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How companies are making customers pay for Trump’s trade war
[NEW YORK] US President Donald Trump's trade war is making life uncomfortable for some large American corporations, but they have found a way to lessen the pain: Pass it on to customers.
The Trump administration's tariffs have pushed up the prices of steel and aluminum and have raised costs for companies that make everything from cars and tractors to dishwashers. These companies face a choice. They can bear the higher costs themselves and report weaker profits, which might crater their stocks. Or they can charge more for their products, in effect making their customers bear much of the financial burden of the tariffs, at least for a while.
Many firms are opting for the latter.
As companies report second-quarter earnings, they are going out of their way to let their shareholders know that it is customers who are paying.
Caterpillar, while reporting record profits Monday, predicted that tariffs would add as much US$200 million to its costs in the second half of this year. The company added, however, that it would try to partly offset the hit by increasing the prices of its products. Whirlpool, which uses steel and aluminum in its dishwashers and washing machines, said it had hoisted its prices this year. Coca-Cola said last week that it had increased prices in the United States in part because of tariff-related cost increases.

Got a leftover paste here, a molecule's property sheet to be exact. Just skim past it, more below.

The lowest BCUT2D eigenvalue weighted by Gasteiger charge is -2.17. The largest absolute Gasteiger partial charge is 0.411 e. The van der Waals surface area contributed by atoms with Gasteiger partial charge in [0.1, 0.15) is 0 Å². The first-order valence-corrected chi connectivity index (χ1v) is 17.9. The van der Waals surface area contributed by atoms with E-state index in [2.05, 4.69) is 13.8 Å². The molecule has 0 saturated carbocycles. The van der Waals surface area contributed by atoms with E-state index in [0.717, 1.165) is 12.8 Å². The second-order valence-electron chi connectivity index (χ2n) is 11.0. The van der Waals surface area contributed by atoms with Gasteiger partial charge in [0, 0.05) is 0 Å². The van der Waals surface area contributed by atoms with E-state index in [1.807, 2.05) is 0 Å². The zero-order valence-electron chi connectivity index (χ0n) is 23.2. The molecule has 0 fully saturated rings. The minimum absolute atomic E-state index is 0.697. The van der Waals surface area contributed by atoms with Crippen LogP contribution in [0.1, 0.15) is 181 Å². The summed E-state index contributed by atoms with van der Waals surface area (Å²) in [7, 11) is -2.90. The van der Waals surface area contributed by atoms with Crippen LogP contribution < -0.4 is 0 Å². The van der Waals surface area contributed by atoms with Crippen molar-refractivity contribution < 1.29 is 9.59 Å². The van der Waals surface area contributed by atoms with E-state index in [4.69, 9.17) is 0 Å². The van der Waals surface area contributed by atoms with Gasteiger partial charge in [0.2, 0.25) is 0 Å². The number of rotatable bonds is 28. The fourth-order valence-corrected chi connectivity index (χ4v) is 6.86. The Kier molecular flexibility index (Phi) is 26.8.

"It's been very hard for companies to pass costs through to prices for many years," said Ed Yardeni, chief investment strategist at Yardeni Research. "The thing about tariffs is that they make a very good excuse: Blame it on Trump."
The impact of the tariffs, and who bears their brunt, could have big implications for the wider economy. The tariffs are raising expenses at a time when companies are paying more for other materials and labor. If most of these costs are passed on to consumers, inflation, rising after being dormant for years, could accelerate. What is more, since the metals tariffs have been in effect only since the start of June, their full impact has not been felt.
Some companies can't foist higher prices on their customers because of the risk to their sales. General Motors, for instance, slashed its profits forecast last week in part because of higher steel prices.